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Cincinnati Mayor John Cranley exploring run for Ohio governor in 2022

Posted: 11:49 AM, Feb 14, 2020
Updated: 2020-02-14 19:25:57-05
PHOTOS: John Cranley celebrates re-election

CINCINNATI — Cincinnati Mayor John Cranley announced today that he is exploring a run for Ohio governor in 2022.

Cranley, a Democrat, is the first candidate in Ohio to publicly announce a possible run for governor. He is hoping the Queen City’s success in adding population and jobs over the past decade will appeal to voters in cities that haven’t fared as well, such as Cleveland, and in suburban areas where a moderate party stance may resonate.

“I am exploring a run for governor because Ohio is falling behind and must do better," Cranley said in a prepared statement. "For years Ohio's middle class has been shrinking under the weight of the state's failed policies. Cincinnati's comeback, population and job growth that buck Ohio's overall track record is a better way forward."

How Ohio voters react in the November presidential election may be the deciding factor for Cranley and other potential Democratic candidates as they consider a run in a red-leaning state that Donald Trump easily won in 2016 by appealing to blue collar voters.

While Cranley is the first Democrat to declare interest in the governor’s race, other possible contenders include Dayton Mayor Nan Whaley and U.S. Rep. Tim Ryan from Youngstown.

"Democrats have a deep bench of public servants across Ohio and given that Ohio just had its worst jobs year since 2009, I'm not surprised some are already stepping up to run in 2022," said Ohio Democratic Party Chairman David Pepper.

Ohio Republicans have held a stronghold on the governor’s office for most of the past three decades. Voters elected Republican Mike DeWine in a close race in November 2018 and he is eligible to run for re-election.

"I think he has a real challenge. I think Republicans have done extraordinarily well in Ohio in the last several cycles. This is a red state," said Hamilton County Republican Party Chairman Alex Triantafilou.

Speculation has been brewing that Cranley would run for a statewide office because he is term limited from seeking a third term as mayor in 2021.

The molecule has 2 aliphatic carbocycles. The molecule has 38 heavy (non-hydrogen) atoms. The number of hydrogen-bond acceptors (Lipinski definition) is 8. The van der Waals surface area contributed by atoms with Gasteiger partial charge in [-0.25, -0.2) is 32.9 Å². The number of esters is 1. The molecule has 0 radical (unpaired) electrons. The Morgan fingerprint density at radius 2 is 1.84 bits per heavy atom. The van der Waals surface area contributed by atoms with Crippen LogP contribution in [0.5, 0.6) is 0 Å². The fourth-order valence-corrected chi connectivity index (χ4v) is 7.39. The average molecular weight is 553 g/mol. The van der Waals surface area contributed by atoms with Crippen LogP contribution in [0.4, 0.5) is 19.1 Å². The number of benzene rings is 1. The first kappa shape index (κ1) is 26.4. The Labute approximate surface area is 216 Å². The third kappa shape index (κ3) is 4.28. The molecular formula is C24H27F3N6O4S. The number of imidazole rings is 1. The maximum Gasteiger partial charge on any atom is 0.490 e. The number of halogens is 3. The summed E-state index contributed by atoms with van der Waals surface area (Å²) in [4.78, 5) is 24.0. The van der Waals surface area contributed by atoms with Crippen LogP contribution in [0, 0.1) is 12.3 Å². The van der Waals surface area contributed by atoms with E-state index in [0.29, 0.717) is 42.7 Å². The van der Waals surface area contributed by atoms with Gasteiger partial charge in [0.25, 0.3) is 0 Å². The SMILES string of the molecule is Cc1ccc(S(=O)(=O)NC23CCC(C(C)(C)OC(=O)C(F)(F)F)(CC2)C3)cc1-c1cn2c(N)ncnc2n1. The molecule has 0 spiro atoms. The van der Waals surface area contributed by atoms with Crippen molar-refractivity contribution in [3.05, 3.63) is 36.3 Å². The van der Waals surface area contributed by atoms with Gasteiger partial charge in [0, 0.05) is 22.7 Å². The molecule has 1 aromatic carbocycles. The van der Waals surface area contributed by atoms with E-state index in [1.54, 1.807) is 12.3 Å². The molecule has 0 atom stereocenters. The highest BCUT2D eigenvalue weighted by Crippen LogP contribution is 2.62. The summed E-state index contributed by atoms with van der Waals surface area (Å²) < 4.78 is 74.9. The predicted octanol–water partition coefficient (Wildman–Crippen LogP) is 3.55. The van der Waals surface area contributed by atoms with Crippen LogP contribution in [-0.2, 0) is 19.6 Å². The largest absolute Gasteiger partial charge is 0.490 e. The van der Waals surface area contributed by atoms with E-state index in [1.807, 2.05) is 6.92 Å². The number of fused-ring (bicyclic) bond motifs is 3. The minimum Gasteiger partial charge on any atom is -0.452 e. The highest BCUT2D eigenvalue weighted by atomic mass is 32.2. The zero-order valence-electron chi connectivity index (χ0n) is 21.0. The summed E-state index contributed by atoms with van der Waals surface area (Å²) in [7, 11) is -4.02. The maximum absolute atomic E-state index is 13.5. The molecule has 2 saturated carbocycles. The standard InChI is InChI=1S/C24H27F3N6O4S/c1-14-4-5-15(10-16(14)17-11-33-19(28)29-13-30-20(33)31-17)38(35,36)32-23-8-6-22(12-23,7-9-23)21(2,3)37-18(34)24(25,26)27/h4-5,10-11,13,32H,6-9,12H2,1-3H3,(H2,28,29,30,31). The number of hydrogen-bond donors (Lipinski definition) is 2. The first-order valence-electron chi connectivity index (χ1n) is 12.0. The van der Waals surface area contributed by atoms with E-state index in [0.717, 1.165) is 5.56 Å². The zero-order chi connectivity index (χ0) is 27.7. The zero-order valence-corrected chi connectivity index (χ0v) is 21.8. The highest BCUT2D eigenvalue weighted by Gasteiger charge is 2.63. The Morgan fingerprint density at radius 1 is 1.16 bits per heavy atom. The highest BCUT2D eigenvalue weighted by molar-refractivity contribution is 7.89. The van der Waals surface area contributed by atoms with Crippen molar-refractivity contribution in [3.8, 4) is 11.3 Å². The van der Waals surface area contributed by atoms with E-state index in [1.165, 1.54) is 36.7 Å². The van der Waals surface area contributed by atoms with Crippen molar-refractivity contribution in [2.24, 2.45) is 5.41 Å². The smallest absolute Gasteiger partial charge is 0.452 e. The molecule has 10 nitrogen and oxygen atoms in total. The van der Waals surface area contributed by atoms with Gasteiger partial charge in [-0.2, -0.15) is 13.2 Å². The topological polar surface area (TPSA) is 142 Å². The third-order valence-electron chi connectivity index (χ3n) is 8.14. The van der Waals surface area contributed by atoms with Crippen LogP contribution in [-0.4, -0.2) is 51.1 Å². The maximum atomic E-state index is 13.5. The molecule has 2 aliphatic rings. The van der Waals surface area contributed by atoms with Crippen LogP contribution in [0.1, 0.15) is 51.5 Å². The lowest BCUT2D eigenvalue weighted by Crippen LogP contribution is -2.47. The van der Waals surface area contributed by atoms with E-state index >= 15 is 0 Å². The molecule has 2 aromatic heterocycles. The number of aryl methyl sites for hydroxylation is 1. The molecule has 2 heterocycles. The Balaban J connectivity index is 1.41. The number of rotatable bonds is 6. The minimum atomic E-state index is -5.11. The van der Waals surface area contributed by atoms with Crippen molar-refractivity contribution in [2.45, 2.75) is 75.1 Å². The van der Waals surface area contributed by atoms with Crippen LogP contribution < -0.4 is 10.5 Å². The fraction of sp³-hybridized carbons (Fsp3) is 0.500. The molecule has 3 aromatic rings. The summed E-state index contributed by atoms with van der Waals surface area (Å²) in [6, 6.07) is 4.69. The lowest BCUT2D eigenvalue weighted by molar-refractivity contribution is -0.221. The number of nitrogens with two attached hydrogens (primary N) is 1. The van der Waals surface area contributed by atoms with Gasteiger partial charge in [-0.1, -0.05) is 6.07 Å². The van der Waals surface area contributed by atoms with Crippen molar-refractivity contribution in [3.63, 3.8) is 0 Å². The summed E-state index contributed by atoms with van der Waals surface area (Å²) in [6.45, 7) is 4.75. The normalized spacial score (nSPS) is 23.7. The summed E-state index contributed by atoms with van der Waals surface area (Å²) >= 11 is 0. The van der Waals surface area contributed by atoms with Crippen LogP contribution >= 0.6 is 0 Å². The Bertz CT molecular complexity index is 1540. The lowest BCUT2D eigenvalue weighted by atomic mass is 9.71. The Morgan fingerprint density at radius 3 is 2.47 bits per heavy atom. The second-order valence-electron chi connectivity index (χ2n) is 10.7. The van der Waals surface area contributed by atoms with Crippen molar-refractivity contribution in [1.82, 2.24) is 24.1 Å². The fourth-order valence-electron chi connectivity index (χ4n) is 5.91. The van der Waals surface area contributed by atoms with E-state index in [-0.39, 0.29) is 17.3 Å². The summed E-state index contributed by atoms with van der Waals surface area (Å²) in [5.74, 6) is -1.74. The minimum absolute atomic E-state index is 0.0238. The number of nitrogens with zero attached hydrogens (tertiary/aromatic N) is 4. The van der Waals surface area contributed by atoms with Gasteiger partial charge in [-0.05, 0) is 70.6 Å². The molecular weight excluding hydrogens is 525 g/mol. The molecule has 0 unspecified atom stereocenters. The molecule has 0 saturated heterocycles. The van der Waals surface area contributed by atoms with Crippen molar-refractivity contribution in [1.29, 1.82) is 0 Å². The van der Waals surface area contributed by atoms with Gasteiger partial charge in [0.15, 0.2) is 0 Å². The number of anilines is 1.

As mayor, Cranley, a pro-business Democrat, has prioritized public safety and basic services such as road repairs, and public-private partnerships that helped revitalize Downtown and Over-the-Rhine and bring growth to neighborhoods such as Oakley and Madisonville.

His work on the environment (the city’s solar panel project), improving minority inclusion for city contracts, immigration (proclaiming Cincinnati as a sanctuary city) and reducing poverty through his Hand Up Initiative may resonate with Democrats in Ohio. He also has historically won strong union support.

But Cranley won't have the name recognition, or the record, to compete with DeWine, Triantafilou said.

“When people think of Governor DeWine they just think of good government. This isn’t a person with flash or pizazz. It’s someone who is really committed to Ohio," Triantafilou said.

Cranley, 45, has spent the past 20 years in public service starting in 2000, when he was the youngest person in the nation to run for Congress. His unsuccessful race against Republican Congressman Steve Chabot was featured in the MTV documentary show “True Life.”

He served on Cincinnati City Council from 2000 to 2009, where he pushed to create tax increment finance districts and helped lead the effort to create the Collaborative Agreement after the 2001 riots.

Cranley easily beat Roxanne Qualls to become mayor in 2013.

He won a second term in a closer race against Yvette Simpson in 2017 by using the largest get-out-the vote effort in the history of a Cincinnati mayoral campaign.

He also raised a massive war chest in that race: nearly $2.5 million – which is how much he will likely need to raise in a statewide Democratic primary campaign for governor.

But for a general election campaign against a high-profile Republican like DeWine, Cranley will likely need to raise $20 million to boost his name recognition with voters statewide.

Cranley grew up in Price Hill, is a graduate of Harvard Law School and Harvard Divinity School and co-founder of the Ohio Innocence Project at the University of Cincinnati’s law school.

He lives in Hyde Park with his wife, Dena, and his son, Joseph.